001. The Shophouse

An in-depth analysis of the Khmer shophouses’ evolution since its introduction to Cambodia.

Landscape image of Khmer shophouses.

Where it all began

In the late 19th century, the city was divided into 3 different ethnic districts. Most of the commercial trading activities occurred along the Tonle Sap and Mekong rivers. It was reported in 1859 that a growing part of the city’s population was Chinese, mainly due to the Mekong river and South China Sea connection, which helped facilitate trade between China and Southeast Asia.

In 1865, 2 years after Cambodia was colonised by France, Phnom Penh was designated as the new capital and major developments quickly took off from there. The new Royal Palace was built using masonry structure and King Norodom hired a French contractor to build an additional 300 Chinese shophouses to accommodate for the city’s rapid population growth. This was when the shophouse concept was introduced to Cambodia.

In 1889, the city was divided into different districts based accordingly to ethnicity and profession. The French District was comprised of administrative offices, the Chinese District consisted of commercial shops, and the Khmer District was the local administrative area.

By this time, most of the present day road layouts were fixed and canals were newly constructed. To this day, some of the surviving buildings can still be found, sometimes abandoned and unpreserved.

Early Map

Illustrated here is a map of early Phnom Penh in the late 19th century with the division of the three districts in the city. The French with its unique Art Deco architecture occupied the northern part of the city. The newly built Chinese shophouses arose in between the French and Khmers, solidifying it as the heart of the city. The Khmers remained in the south around where the Royal Palace is located.

Three different types of architecture. From left to right: French, Chinese, Khmer

Did you know?

A great fire swept through Phnom Penh in 1894 and took with it almost all of the traditional Khmer wooden structures in the city. This prompted King Norodom and the Municipality to order that all new construction must be built of fireproof masonry. This would become the catalyst for the shophouse boom in Phnom Penh.

Image of Phnom Penh prior to the fire of 1894. Credit: Émile Gsell

Evolution of the Shophouse


The earliest form of the shophouse typology in Cambodia is typically 2 stories high with simple facade designs. Over the years, building technology improved which led to taller buildings & more decorative ornamentations. Elements of this architectural style can be found throughout Southeast Asia, with which it shares similar influences from early Chinese immigrants and European colonialists.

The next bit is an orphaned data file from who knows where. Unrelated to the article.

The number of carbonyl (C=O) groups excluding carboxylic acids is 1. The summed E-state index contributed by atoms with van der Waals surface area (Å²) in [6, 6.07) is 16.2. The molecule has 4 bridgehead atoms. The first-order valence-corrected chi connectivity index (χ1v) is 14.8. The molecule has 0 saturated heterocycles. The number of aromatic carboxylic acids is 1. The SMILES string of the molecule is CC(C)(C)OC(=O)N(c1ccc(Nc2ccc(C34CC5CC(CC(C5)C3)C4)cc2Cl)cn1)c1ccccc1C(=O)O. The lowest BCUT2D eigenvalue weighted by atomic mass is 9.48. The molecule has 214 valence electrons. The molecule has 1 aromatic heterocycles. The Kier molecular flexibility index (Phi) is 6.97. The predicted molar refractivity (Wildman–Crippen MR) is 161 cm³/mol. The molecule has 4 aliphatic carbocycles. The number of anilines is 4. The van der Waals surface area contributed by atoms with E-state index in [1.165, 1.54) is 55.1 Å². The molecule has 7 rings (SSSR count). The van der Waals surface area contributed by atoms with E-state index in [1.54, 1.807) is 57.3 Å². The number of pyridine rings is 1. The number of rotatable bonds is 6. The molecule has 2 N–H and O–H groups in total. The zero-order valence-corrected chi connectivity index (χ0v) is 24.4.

The new urban planning strategy to expand Phnom Penh westward led by French Architect Ernest Hébrard and the emergence of the "Art Deco” style led to a shift in the Phnom Penh architectural landscape. The introduction of reinforced concrete allowed for corner buildings to have true rounded curves.


Following independence from France in 1953, a sudden surge in population prompted city planners to expand on the existing shophouse typology by scaling them up multiple floors and dividing them into multiple units — turning them into apartment blocks with public shared courtyards. Led by the Modernist movement of that era, emphasis on pure geometry and minimalism was embraced along with the “New Khmer architecture” style that was pioneered by the late great Cambodian architect, Vann Molyvann.


The fragile state of the post-war nation was reflected in the early alterations to the shophouse typology where fences, metal bars and barbed wires were commonly added for security purposes. As Cambodia was recovering, wealthier individuals started to re-integrate elements of “neo-classical” architectural style into their shophouses, and ground floors started to slowly transition into exclusively residential living spaces.


The economic boom of the past decade and emergence of the growing middle class paved the way for the era of “boreys” or gated communities in the suburbs. Although some characteristics of the urban shophouse typology were adopted, borey shophouses failed to incorporate certain key elements such as commercial/residential mixed-use, natural lightwells, and passive air ventilation. Design-wise, various experimentations have led to a co-existence of styles ranging from the cost-efficient “shoebox” forms to the overly excessive “neo-classical” designs.

Earlier Shophouses (Privatized Courtyard):

This archetype is usually found in earlier shophouses where they were divided into three main parts: the main house, the courtyard & the annex. The main house was further divided into 2 spaces: the commercial ground floor and the living spaces on the upper floors. The courtyard, located behind the main house and walled up from the neighbours, only acts as a lightwell and a ventilation passage. The back part of the house is where the annex is, comprising of the kitchen/storage and toilet. The detachment of the kitchen from the main house separates the living area from unwanted smoke and smell. Unlike other shophouse typologies found in Malaysia and Vietnam where there are several annexes and lightwells, Cambodia's early shophouses are much simpler in terms of their spatial organization.

Mid-Century Shophouses (Communal Courtyard):

The spatial layout of the shophouses remained relatively the same following the post-independence era. However, in many cases, the front main house and the back annex were further sub-divided into separate units with different households occupying different floors. With the annex transformed into its own separate apartment block, the courtyard areas became a shared communal space spanning multiple bays. Newly constructed exterior staircases allowed for easier access to the upper floors. These courtyards retained some lighting/ventilation purposes for the buildings and in some cases, provided space for integration of small vendors and public restrooms.

Early Shophouse Design (Privatized Courtyard)
Illustration of a isometric cross section of a modernized Khmer shophouse.